Families around the state are finding ways to celebrate the holiday.
As the days grow colder and the nights get longer, and the novel coronavirus pandemic surges, some might struggle to find joy this holiday season.
The Jewish celebration of Hanukkah began Thursday and Rabbi Beth Kalisch, of Beth David Reform Congregation in Gladwyne, Montgomery County, noted the similarities between the history of the holiday and this year’s events.
After retaking their holy temple, the Maccabees only had enough oil to light the candle for one night. However, the candle remained lit until the new oil arrived eight days later. This year, Americans have had to make a single $1,200 stimulus check in the midst of a pandemic last for seven or eight months.
“Hanukkah is about miracles, yes, and about making do with not having enough,” Kalisch said. “That little bit of oil lasted for eight days. But the miracles of Hanukkah are not only the work of God—they also depend on the actions and the courage of human beings acting together. God gave strength to the small Maccabean army to help us prevail, but the Maccabees had to be brave enough and strong enough in their convictions to be fighting for freedom in the first place.”
She said anyone struggling financially and emotionally as this pandemic drags on “…can ask God to give us the strength to endure through this challenge. But we must also be willing to act.”
She elaborated: “It is not up to God, but up to human political will, to decide whether struggling families receive the financial support they need to make it through this time, and whether our national and local leaders do everything in their power to minimize the terrible toll of the pandemic. Hanukkah should remind us that there are many ways to spread light, but I hope that this year, it will also be a reminder that collective action is what helps bring about miracles.”
Debby Drezon Carroll, of Plymouth Meeting, Montgomery County, and her family are making an effort to give to others this year.
Instead of the “usual flood of gifts,” each person in the family will think of an item that costs less than $30 that they have started using this year and give it to three people. The rest of the money the family would have spent on gifts will go to a food bank, Carroll said.
It just felt appropriate this year.
“We’re cutting back on so many things we normally do, it felt right to focus less on the gift and more on the giving and the thought process,” Carroll said. This was a year of fewer choices, and more focus on the things that matter.”
For Beth Reisboard, of Narberth, Montgomery County, being with family is the most important thing.
Her family normally has a large party with 35 to 40 people, and they plan to have a smaller gathering outside this year.
They’ll set up tables in the Reisboards’ two-car garage, like they did for Thanksgiving.
“We sat far apart and were masked except when we were eating,” Reisboard said. “It worked so well that this will be the plan for Hanukkah, too. We’ll wear boots, wool socks, and jackets. We’ll have food on platters in the breezeway and come in as family units to serve ourselves.”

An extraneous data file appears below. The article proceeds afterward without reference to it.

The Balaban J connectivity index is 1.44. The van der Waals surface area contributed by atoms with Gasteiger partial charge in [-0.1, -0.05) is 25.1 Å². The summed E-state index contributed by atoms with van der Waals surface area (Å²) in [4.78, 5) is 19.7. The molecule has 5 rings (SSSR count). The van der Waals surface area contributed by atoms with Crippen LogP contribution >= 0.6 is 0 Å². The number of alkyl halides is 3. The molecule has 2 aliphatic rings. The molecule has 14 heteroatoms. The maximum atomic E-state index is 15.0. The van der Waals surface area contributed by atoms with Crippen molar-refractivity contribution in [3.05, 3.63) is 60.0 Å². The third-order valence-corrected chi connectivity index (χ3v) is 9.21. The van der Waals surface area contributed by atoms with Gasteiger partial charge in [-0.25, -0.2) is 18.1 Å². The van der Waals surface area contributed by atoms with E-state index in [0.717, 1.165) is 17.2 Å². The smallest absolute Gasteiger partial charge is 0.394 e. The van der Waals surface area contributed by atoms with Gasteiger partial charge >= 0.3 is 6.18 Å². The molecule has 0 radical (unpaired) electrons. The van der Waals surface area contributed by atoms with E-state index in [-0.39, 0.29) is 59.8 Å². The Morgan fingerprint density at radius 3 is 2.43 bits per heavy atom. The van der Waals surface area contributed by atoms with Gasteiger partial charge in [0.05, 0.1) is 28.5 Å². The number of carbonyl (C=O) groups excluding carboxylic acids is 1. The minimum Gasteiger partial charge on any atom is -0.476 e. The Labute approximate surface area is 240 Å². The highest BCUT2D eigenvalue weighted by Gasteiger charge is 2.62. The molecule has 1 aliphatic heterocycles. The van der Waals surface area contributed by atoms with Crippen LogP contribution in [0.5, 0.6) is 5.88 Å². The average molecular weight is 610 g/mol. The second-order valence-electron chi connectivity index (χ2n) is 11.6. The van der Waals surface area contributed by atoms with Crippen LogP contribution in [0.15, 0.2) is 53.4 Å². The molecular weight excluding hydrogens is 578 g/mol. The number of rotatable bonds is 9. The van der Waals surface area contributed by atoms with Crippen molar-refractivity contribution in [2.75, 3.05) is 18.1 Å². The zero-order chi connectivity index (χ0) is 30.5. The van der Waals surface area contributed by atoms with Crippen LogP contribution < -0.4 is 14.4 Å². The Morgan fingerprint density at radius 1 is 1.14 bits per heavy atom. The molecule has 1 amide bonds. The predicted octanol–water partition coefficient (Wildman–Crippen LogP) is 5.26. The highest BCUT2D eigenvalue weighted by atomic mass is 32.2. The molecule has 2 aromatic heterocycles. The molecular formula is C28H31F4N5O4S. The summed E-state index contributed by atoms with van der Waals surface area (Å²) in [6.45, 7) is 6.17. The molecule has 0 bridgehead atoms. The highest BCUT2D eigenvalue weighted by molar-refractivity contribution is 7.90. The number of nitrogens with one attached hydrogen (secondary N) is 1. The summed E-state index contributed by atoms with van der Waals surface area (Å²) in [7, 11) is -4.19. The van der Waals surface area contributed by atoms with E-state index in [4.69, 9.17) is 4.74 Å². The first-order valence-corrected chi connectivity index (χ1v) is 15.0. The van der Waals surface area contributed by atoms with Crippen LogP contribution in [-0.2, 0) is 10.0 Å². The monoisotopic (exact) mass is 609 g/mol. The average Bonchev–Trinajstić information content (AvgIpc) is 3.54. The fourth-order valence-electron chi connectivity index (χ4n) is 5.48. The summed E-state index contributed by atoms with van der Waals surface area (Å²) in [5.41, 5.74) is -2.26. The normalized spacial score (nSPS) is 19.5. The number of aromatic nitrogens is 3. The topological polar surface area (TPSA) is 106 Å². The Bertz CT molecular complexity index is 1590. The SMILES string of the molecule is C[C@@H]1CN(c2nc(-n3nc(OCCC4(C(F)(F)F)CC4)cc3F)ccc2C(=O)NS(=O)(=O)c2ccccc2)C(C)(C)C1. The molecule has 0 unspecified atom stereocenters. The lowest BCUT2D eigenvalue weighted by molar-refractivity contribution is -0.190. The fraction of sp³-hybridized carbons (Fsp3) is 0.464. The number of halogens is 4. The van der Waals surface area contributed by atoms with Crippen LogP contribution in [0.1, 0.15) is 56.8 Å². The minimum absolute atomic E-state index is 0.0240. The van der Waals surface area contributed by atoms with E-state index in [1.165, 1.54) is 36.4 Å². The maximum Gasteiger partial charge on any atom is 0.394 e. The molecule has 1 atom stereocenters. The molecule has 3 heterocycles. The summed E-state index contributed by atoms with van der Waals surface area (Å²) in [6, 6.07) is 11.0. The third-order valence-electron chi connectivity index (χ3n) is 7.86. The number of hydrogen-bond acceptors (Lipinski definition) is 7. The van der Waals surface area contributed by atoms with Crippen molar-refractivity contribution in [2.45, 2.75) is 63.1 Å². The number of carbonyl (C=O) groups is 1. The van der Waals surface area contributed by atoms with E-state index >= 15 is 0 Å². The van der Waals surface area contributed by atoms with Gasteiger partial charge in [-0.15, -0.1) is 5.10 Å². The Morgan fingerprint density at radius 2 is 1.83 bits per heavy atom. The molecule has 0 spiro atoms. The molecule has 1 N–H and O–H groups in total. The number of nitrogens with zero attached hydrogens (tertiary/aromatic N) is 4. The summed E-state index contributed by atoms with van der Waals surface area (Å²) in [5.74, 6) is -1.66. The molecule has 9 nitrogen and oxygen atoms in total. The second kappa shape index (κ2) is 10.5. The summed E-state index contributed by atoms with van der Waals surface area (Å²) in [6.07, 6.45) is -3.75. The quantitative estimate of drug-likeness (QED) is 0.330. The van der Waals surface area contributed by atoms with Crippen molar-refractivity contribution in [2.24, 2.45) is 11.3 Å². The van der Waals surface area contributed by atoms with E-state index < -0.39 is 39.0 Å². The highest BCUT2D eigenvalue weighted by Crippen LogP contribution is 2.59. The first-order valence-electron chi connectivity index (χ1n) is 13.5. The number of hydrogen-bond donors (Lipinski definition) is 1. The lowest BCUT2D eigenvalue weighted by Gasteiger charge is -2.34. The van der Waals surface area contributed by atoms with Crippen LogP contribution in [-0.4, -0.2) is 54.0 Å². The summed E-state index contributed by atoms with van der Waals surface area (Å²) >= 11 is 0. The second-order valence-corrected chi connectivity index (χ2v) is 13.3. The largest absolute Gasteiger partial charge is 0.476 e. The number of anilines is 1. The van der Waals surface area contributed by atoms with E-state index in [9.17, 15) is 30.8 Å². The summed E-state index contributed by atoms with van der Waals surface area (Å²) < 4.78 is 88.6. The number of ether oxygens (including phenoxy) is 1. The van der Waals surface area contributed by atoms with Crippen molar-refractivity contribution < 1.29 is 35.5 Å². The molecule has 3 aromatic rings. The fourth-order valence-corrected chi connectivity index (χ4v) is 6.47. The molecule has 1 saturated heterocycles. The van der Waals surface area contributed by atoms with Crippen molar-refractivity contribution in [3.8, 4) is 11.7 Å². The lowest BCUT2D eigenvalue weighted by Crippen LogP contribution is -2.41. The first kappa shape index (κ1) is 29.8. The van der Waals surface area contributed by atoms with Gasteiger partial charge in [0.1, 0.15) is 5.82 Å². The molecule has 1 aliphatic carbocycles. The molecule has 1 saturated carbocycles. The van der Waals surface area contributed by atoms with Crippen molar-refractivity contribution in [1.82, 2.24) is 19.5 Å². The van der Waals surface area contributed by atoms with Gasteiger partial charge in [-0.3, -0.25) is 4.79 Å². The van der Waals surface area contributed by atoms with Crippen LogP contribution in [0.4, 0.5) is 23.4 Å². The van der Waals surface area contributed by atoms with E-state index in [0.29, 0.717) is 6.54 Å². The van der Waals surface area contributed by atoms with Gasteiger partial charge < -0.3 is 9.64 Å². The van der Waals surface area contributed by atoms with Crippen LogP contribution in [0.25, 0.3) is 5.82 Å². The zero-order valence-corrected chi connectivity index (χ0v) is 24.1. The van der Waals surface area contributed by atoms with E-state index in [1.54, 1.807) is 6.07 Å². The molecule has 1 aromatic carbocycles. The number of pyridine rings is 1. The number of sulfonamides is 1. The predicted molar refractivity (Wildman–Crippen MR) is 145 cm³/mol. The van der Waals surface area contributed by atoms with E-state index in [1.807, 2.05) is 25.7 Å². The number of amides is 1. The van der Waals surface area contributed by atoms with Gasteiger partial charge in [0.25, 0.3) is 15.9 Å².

Being together is what’s important, she said.
“I tell my grandchildren, next Hanukkah we’ll do a big party like we usually do.”
In spite of the restrictions of the pandemic, Reisboard remains grateful for what she has.
“I am humbled for just how blessed I’ve been,” she said. “I will do what I need to do this year, so I can be here for Hanukkah next year.
Andrea Okonak, of Altoona, usually has a big family bash during one of the eight nights. Her mother, siblings, kids and grandchildren attend. There could be anywhere between 20 and 39 people for dinner.
This year will be different.
“It will just be my husband and myself, my kids, my mom, who has been helping us throughout the pandemic and has been exposed to us,” said Okonak. “We feel comfortable having her for dinner. Actually, she’s cooking the dinner. She makes brisket better than I can.”
Others are also adapting.
A close-knit community in their Bala Cynwyd neighborhood is what matters to Jim Castello, his wife Dara, and children Jason and Eliza. Accustomed to sharing holidays with a dozen or so friends, the Castellos were reluctant to sacrifice this tradition entirely. Castello has found ways to modify their entertaining practices to make socializing possible.
“We have a group of neighbors we’ve been socially distance socializing with,” Castello said. “We had a Rosh Hashanah (Jewish New Year) apples and honey happy hour on our driveway in September, and we got together before Thanksgiving for an Irish coffee and hot chocolate bar around the fire pit. I’ve been making latkes on the gas grill for six or eight years. We’ll have the neighbors over for the latkes—it’s a couple of hours, we’ll be outside, it will be fun.”
It’s a lucky accident that Castello’s latke ritual fit in with the times. “I think we need some social contact, just do it as carefully as you can. We’ve made a point of celebrating the other holidays as best we could and have been focusing on being grateful. It’s not what we want to do—it’s what we can do.”
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